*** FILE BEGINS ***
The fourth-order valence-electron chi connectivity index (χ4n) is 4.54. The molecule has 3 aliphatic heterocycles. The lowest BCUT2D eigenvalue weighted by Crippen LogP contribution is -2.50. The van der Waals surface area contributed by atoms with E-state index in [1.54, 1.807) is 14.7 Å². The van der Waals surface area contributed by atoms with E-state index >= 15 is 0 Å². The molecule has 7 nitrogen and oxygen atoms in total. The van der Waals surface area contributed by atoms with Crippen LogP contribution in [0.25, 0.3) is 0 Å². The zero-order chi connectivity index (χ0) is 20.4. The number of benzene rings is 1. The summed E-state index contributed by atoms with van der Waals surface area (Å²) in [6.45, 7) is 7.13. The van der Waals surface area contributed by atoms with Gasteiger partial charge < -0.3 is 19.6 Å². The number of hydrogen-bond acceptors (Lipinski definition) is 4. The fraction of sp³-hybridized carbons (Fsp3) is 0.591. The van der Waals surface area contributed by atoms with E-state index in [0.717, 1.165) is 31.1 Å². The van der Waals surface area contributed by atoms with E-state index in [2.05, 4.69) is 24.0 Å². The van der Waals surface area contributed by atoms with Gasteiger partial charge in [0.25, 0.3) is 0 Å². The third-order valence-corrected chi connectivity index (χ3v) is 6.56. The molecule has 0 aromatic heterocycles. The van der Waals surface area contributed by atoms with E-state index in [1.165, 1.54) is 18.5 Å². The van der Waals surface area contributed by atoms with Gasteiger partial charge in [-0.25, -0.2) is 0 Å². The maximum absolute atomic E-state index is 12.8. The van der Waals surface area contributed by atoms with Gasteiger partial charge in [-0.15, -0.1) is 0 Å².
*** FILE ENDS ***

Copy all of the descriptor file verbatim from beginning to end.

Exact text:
The fourth-order valence-electron chi connectivity index (χ4n) is 4.54. The molecule has 3 aliphatic heterocycles. The lowest BCUT2D eigenvalue weighted by Crippen LogP contribution is -2.50. The van der Waals surface area contributed by atoms with E-state index in [1.54, 1.807) is 14.7 Å². The van der Waals surface area contributed by atoms with E-state index >= 15 is 0 Å². The molecule has 7 nitrogen and oxygen atoms in total. The van der Waals surface area contributed by atoms with Crippen LogP contribution in [0.25, 0.3) is 0 Å². The zero-order chi connectivity index (χ0) is 20.4. The number of benzene rings is 1. The summed E-state index contributed by atoms with van der Waals surface area (Å²) in [6.45, 7) is 7.13. The van der Waals surface area contributed by atoms with Gasteiger partial charge < -0.3 is 19.6 Å². The number of hydrogen-bond acceptors (Lipinski definition) is 4. The fraction of sp³-hybridized carbons (Fsp3) is 0.591. The van der Waals surface area contributed by atoms with E-state index in [0.717, 1.165) is 31.1 Å². The van der Waals surface area contributed by atoms with E-state index in [2.05, 4.69) is 24.0 Å². The van der Waals surface area contributed by atoms with Gasteiger partial charge in [0.25, 0.3) is 0 Å². The third-order valence-corrected chi connectivity index (χ3v) is 6.56. The molecule has 0 aromatic heterocycles. The van der Waals surface area contributed by atoms with E-state index in [1.165, 1.54) is 18.5 Å². The van der Waals surface area contributed by atoms with Gasteiger partial charge in [-0.25, -0.2) is 0 Å². The maximum absolute atomic E-state index is 12.8. The van der Waals surface area contributed by atoms with Gasteiger partial charge in [-0.15, -0.1) is 0 Å².